Novak Djokovic's Streak Lives To Die Another Day, but Just Barely

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Novak Djokovic's Streak Lives To Die Another Day, but Just Barely
Clive Brunskill/Getty Images
The streak continues . . . 38-0 in all

Wow! What a cracking semifinal we've just seen at the Rome Masters Tennis Tournament. The world No. 2 and No. 4 players served up an ebbing-and-flowing contest which neither one wanted to lose. Novak Djokovic's 6-1, 3-6, 7-6 (2) victory in the second semifinal sets up a fourth Masters 1000 final with world No. 1 Rafael Nadal this year. And so the rivalry continues...

But hats off to Andy Murray for playing absolutely out of his skin and taking the game to Djokovic after being outclassed in a one-sided first set. Andy Murray has not only revived his flagging tennis game but has also shown the danger that a man with nothing to lose could pose against a streaking winner like Djokovic.

For all the money in the world, many of the television audience would have switched off and gone about their routines when Djokovic throttled Murray in the first set. However, Andy Murray seems to be no slouch on the slow red dirt this year, as he took a set off Nadal in their Monte Carlo Masters semifinal, and now, took Djokovic the distance in their Rome Masters semifinal.

The statistics tell the story of a master-class in baseline slugging, with Djokovic and Murray getting 69 percent and 63 percent of first serves in and winning 67 percent and 65 percent of points on those first serves, respectively.

A topsy-turvy final set proved to be a contest of nerves more than skill, and Djokovic proved yet again that he seems to have developed a winning habit, no matter how far down the bottom of the barrel he has to scrape through. It was very difficult for either player to hold serve throughout the match as Djokovic won 6-of-13 break points, with Murray nearly returning the favor with 5-of-10 break points converted.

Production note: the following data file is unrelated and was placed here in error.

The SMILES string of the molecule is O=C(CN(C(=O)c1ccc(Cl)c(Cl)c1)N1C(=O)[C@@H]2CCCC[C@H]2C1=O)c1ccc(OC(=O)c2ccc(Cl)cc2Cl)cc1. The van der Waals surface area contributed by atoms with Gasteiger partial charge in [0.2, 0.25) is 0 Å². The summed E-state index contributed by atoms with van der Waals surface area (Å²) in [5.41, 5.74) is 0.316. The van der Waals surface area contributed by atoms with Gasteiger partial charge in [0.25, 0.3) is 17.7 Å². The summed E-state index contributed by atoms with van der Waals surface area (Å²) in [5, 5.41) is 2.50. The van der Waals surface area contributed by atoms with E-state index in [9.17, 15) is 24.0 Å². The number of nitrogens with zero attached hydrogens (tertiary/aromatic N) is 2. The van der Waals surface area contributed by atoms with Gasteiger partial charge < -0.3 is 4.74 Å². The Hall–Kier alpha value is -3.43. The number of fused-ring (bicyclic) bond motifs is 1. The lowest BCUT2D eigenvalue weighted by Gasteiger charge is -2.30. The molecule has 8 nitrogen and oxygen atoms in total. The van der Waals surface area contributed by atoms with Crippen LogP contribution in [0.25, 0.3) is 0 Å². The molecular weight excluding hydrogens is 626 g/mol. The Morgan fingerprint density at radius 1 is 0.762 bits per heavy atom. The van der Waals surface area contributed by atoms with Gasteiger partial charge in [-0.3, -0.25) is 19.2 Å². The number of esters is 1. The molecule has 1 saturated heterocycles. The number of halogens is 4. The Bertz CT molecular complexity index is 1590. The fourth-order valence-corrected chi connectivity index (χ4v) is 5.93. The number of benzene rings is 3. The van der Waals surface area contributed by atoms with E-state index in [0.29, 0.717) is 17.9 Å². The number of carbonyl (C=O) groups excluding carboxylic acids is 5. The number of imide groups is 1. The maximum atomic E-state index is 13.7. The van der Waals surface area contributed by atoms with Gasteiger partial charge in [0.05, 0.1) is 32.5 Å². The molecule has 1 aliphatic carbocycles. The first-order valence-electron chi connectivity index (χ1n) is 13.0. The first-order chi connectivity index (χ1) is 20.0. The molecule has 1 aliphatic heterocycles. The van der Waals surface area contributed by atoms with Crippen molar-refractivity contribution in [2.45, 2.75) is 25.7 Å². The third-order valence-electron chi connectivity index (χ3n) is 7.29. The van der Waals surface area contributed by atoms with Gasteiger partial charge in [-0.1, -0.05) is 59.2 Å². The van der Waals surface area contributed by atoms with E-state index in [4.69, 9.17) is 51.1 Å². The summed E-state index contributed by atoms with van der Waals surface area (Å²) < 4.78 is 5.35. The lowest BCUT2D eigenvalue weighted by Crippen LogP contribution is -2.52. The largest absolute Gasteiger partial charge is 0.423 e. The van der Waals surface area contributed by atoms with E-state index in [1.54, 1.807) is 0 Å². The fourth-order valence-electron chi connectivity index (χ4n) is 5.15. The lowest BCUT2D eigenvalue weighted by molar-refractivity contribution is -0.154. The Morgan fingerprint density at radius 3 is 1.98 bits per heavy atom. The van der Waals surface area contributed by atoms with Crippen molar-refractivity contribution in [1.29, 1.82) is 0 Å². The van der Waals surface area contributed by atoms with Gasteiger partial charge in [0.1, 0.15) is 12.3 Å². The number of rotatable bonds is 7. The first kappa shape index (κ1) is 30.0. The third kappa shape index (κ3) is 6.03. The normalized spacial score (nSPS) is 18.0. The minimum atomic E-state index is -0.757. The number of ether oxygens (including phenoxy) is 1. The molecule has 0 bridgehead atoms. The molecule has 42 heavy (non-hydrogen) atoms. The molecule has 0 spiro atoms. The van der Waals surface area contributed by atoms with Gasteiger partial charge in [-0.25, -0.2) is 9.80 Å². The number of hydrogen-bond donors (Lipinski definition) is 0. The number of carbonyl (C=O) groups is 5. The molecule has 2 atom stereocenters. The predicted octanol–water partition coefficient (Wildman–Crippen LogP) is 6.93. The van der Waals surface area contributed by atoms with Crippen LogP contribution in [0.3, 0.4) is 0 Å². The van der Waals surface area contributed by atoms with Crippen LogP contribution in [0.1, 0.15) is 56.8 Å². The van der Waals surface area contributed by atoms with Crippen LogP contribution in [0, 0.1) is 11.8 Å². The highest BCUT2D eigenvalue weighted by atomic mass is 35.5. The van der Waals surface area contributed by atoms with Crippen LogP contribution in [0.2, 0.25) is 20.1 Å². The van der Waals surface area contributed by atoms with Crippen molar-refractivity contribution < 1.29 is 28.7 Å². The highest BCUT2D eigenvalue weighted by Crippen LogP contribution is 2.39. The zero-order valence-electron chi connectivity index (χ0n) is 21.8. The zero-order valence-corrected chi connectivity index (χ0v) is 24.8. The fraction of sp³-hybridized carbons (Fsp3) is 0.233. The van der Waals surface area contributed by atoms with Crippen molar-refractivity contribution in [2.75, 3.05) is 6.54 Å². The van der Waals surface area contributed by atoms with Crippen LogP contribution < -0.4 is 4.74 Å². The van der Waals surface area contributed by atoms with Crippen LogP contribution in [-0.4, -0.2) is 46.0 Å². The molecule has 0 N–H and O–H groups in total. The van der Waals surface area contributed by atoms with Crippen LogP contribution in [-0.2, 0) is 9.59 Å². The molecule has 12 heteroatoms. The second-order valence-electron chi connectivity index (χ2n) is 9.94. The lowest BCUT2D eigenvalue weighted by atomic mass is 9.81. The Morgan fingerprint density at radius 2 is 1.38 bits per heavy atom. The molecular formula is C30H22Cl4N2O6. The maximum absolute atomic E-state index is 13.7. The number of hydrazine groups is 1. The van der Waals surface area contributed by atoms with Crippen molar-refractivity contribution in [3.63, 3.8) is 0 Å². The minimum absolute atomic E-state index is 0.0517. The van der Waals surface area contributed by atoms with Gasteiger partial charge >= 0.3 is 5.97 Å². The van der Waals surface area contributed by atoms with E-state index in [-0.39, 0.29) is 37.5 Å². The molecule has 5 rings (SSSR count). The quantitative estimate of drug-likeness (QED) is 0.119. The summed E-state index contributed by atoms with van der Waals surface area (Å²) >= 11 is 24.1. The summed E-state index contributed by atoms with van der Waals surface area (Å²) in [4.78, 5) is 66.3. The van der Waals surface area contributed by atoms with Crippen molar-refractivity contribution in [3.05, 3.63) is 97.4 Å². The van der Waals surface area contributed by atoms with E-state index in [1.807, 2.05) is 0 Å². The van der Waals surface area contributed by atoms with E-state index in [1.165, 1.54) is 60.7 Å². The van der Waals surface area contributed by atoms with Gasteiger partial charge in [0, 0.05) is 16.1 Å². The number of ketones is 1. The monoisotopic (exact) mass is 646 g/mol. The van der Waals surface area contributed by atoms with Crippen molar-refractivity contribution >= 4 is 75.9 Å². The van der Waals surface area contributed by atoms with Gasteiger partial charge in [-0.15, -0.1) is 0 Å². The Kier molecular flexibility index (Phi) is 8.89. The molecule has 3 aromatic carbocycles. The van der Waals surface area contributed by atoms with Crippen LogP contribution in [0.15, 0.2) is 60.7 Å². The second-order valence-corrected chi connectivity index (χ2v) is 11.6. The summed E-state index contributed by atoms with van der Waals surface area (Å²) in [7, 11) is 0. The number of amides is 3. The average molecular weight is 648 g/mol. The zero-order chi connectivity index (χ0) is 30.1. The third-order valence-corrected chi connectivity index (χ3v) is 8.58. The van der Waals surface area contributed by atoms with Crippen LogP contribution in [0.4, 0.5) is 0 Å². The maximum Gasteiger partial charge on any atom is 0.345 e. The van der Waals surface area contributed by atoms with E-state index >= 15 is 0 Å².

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However, the momentum seemed to be with Murray when he broke for 5-4 to earn an opportunity to serve out the match. The pressure, however, told when Murray double-faulted twice in that crucial game to hand Djokovic a lifeline. When both players held serve, albeit shakily, it was off to the lottery of a tiebreak.

After converting his first mini-break during the tiebreaker, Djokovic never looked back and stormed to a 5-1 lead. Murray's attempted comeback earned him just one more point, with Djokovic then closing out the match with a trademark drop shot.

One has to wonder, however, whether the Djokovic fuel tank might not have been overused against Murray. Will the "Djoker" have enough stamina in reserve to take on the might of Rafael Nadal on the slower clay of Rome, as against a pretty straight-forward domination in Madrid?

Nadal might have seen the benefits of being aggressive on the Djokovic serve, as Murray's tactics nearly took him to the brink of ending the Djoker's streak.

However, Nadal will need to be more patient and consistent with his backhand in the long rallies that might ensue in yet another chapter in the ongoing "Raf-okovic" rivalry. Nadal, being left-handed, is likely to receive more serves to his backhand side, and that is where he failed to deliver against Djokovic in Madrid.

It does seem that a draining victory over Murray might have softened up Djokovic for Nadal to feel more confident about a first victory this year over the world No. 2. It will now be up to Djokovic's mental toughness more so than ever, to see whether he can take his winning streak to 39 against the world No. 1 today.

The time might be ripe for Nadal to take out Djokovic in the Rome final to firmly establish himself as the odds-on favorite for yet another Grand Slam win at Roland Garros.

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